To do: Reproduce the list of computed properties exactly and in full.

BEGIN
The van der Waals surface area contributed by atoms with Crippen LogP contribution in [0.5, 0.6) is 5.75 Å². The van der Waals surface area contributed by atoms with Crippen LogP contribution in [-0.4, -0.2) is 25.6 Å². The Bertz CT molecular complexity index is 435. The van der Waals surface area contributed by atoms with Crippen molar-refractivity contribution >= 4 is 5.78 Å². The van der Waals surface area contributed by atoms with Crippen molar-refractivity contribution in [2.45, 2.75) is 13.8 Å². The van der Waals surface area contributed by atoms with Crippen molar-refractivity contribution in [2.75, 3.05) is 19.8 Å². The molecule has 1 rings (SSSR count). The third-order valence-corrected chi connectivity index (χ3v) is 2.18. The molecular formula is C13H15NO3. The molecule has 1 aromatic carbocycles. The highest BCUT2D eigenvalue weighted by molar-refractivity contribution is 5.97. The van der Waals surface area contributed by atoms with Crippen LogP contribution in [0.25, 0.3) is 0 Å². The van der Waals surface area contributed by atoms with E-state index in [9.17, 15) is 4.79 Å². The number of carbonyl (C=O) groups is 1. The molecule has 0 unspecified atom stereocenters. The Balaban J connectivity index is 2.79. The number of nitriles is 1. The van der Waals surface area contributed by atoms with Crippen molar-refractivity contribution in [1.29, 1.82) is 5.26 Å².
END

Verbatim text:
The van der Waals surface area contributed by atoms with Crippen LogP contribution in [0.5, 0.6) is 5.75 Å². The van der Waals surface area contributed by atoms with Crippen LogP contribution in [-0.4, -0.2) is 25.6 Å². The Bertz CT molecular complexity index is 435. The van der Waals surface area contributed by atoms with Crippen molar-refractivity contribution >= 4 is 5.78 Å². The van der Waals surface area contributed by atoms with Crippen molar-refractivity contribution in [2.45, 2.75) is 13.8 Å². The van der Waals surface area contributed by atoms with Crippen molar-refractivity contribution in [2.75, 3.05) is 19.8 Å². The molecule has 1 rings (SSSR count). The third-order valence-corrected chi connectivity index (χ3v) is 2.18. The molecular formula is C13H15NO3. The molecule has 1 aromatic carbocycles. The highest BCUT2D eigenvalue weighted by molar-refractivity contribution is 5.97. The van der Waals surface area contributed by atoms with Crippen LogP contribution in [0.25, 0.3) is 0 Å². The van der Waals surface area contributed by atoms with E-state index in [9.17, 15) is 4.79 Å². The number of carbonyl (C=O) groups is 1. The molecule has 0 unspecified atom stereocenters. The Balaban J connectivity index is 2.79. The number of nitriles is 1. The van der Waals surface area contributed by atoms with Crippen molar-refractivity contribution in [1.29, 1.82) is 5.26 Å².